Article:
I feel I need to take the development team to task about this release. I just started work in a computer repair store where everything is Windows and just starting to sell Mac. The PC we use to backup data to for customers became corrupted with viruses so we had to reinstall. I suggested installing openSUSE as it could run windows in virtualbox and sandbox any virus issues and also make for a quick snapshot reinstall if something went wrong. Well I use 11.0 and noticed 11.1 had been released.
After getting the livecd it hung trying to start X with garbage on the screen. I thought it might have been a bad md5sum but the iso was fine when i rechecked. burned it at a slower speed and tried again…no luck. Tried it on another pc and it went to a console, tried startx but couldn’t start.
Eventually found out it was intel driver bug!!
Seriously, there are a HUGE number of people that have onboard intel drivers…did you not test this on a few different systems before releasing it on us!! how embarrasing and also bad for the linux cause it is when my colleagues just look at that and go “Oh yeah linux is awesome, nice one!” I had to bring in 11.0 and install that to get it to work. I haven’t tried the full install DVD, but I imagine if it’s in the kernel then it would be the same.
Mandriva one 2009 had a similar problem with nvidia drivers. I mean seriously these things need to be checked and FIXED before a major release is out…how the hell was this missed???
If someone can fill me in on the whole process for testing this kind of thing I’d appreciate it.
I have read of problems with some Intel drivers. … But this is not true for all Intel drivers. Still, I had thought Intel were quite good at supporting the opensource community with drivers, so I can understand some disappointment.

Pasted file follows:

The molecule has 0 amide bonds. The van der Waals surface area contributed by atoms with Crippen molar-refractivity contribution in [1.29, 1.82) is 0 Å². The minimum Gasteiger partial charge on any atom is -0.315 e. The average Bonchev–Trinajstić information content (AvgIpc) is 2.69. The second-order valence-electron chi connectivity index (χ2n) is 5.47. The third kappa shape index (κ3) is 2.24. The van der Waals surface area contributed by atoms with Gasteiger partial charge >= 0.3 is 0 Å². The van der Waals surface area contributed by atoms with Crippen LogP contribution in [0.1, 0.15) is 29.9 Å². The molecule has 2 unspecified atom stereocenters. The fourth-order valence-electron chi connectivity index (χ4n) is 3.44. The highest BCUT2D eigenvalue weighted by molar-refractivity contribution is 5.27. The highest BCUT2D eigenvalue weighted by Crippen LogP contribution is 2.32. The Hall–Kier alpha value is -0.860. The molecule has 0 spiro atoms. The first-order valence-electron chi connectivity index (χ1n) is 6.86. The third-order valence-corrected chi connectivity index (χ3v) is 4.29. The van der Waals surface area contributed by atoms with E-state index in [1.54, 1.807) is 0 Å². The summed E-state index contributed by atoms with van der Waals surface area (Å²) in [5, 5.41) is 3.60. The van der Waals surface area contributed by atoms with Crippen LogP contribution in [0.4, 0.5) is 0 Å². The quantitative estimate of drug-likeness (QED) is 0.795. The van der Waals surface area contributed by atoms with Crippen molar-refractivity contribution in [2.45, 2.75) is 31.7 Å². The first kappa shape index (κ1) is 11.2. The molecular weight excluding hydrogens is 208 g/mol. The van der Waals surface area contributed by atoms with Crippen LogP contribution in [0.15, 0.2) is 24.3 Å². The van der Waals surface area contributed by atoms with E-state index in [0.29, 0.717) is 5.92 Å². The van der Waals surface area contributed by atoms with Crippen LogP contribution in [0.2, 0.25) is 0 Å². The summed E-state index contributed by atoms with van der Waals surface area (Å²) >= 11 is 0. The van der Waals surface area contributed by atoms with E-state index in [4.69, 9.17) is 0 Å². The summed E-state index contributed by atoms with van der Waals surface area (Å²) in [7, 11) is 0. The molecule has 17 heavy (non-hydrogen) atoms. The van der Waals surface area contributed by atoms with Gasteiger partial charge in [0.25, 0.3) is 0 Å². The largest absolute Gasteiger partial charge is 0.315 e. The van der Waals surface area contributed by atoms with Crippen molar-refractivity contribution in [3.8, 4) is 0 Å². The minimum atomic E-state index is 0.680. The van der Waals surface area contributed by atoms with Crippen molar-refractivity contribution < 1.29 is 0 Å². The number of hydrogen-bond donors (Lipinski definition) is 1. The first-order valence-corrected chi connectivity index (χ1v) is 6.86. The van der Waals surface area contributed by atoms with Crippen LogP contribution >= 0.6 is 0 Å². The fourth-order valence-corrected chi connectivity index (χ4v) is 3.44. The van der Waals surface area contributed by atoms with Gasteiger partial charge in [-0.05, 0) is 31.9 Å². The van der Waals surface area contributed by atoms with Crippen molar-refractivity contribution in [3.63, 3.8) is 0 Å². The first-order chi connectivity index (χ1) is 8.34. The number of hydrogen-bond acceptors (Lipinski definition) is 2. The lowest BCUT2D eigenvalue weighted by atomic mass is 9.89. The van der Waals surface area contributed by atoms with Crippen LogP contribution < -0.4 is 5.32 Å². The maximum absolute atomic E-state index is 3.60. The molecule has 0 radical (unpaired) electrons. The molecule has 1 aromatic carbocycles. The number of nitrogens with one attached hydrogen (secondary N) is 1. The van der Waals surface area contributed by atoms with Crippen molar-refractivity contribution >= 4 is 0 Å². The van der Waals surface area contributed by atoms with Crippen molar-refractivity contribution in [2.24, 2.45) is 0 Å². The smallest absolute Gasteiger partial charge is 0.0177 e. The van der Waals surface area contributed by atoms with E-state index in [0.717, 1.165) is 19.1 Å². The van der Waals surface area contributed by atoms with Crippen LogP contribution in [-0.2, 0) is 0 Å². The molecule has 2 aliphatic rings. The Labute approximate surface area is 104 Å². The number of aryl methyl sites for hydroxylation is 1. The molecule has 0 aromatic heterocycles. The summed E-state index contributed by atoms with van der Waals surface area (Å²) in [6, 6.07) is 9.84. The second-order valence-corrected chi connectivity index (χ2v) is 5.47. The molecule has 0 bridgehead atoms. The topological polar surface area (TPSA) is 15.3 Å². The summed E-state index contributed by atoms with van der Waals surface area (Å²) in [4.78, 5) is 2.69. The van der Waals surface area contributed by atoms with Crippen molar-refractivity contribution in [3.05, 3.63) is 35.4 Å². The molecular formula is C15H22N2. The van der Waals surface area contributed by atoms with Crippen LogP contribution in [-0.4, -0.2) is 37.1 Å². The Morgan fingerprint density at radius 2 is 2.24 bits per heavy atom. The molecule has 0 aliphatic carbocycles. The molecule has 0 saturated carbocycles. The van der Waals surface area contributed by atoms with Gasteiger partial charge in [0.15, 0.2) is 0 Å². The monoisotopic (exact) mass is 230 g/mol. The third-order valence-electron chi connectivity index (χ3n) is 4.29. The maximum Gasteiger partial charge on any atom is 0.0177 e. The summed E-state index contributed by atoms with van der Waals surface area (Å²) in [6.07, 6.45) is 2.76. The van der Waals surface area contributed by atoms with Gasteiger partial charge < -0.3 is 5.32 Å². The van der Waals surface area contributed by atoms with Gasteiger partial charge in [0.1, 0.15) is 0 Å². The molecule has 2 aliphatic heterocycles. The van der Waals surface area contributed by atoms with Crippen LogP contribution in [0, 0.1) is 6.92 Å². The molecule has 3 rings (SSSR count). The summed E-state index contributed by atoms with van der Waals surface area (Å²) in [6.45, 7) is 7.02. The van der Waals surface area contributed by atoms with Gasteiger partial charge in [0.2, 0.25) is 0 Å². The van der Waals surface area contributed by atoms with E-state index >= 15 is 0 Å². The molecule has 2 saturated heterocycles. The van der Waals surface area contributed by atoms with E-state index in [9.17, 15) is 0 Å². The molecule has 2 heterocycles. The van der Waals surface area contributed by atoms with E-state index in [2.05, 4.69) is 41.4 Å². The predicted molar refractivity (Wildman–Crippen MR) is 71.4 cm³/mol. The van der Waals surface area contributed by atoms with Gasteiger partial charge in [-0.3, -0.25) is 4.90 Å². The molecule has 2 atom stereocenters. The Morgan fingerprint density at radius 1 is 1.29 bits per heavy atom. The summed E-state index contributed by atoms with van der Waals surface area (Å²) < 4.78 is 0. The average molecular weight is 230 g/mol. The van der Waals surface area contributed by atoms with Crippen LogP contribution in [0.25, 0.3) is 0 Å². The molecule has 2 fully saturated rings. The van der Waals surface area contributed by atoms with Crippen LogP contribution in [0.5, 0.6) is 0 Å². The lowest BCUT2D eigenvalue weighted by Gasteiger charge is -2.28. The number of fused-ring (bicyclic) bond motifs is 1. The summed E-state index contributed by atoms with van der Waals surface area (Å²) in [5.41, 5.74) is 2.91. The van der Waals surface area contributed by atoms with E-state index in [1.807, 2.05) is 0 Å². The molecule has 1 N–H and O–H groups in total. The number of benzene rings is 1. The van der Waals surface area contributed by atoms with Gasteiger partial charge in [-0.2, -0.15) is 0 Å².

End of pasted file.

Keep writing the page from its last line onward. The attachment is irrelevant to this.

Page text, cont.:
This is a good question, as IMHO the BEST WAY to ensure your PC (or multiple PCs) will have a functioning driver is to participate in the development testing process yourself. That is what I do, and that way, if a bug was not reported that impacts me in a major way, I have no one to blaime but myself.
I installed with the dvd, and I had absolutely no problem
Anyway, with the livecd, try to enter level 3, by typing “level3” (without the “”) in grub ,while the livecd launches.
Then, type in “root” and hit enter. Then, “sax2 -r -m 0=vesa” (0 is a zéro, and not the letter “o”)
You’ll be able to configure the screen the way you want and test the configuration !
Have you tried that? Is there still problem ?
Anyway, the good thing to test is to try a “rerelease” beta/rc and repoart as many bug as you can !
Then, when it’s out, search the forum for answer. And if there are not answer, ask for help, like you did here
Did you know you’re part of the developing and QA team?
The problem was well known before release and discussed. There were even suggestions to postpone the release.
It is caused by Intel development driver, switching over to EXA which is newish and still undergoing development. You can work round the issue most likely by going back to the older XAA acceleration method, that they are ‘deprecating’.
Not all Intel graphics was affected, so the decision to ship was made. It is an issue that can be worked round. There will be updates, and most likely Intel will sort out the driver problems with EXA over the next few months.
New openSUSE releases, are on the bleeding edge, for the next month or so 11.0 will be a more solid and useful OS for a lot of ppl. It may look fairly bad, but actually last year, OS 10.3 was in really terrible shape for the first month after release, 11.1 looks good in comparison.
It just takes time not only to find problems, but also to get fixes in time to be integrated with the release kernel.
Best to be cautious with new releases until they’ve settled down, especially in ‘production’ enviroments.
An amen to @robopensuse’s post. The corp IT way is to (a) wait and (b) simulate. I’ve had many client shops with a policy to only roll 1 release behind. I always go early to a new release - but on a test instance in the same hardware. Depending on what happens, I’ll go/no-go. And of course an issue like this is hardly unique to Linux - Vista drivers come to mind. But nonetheless, that is no excuse.
As far as this specific issue, the problem is with certain new versions of the integrated intel graphics device, reported most often in combination with display power management hardware on laptops. The bug reports are lonnnng - dev’s are tearing their hair out with this one. Adding to the craziness is that it seems that with some kernels, the problem resolves - IIRC, Mandriva’s is working. Last I checked, no one seems to know why.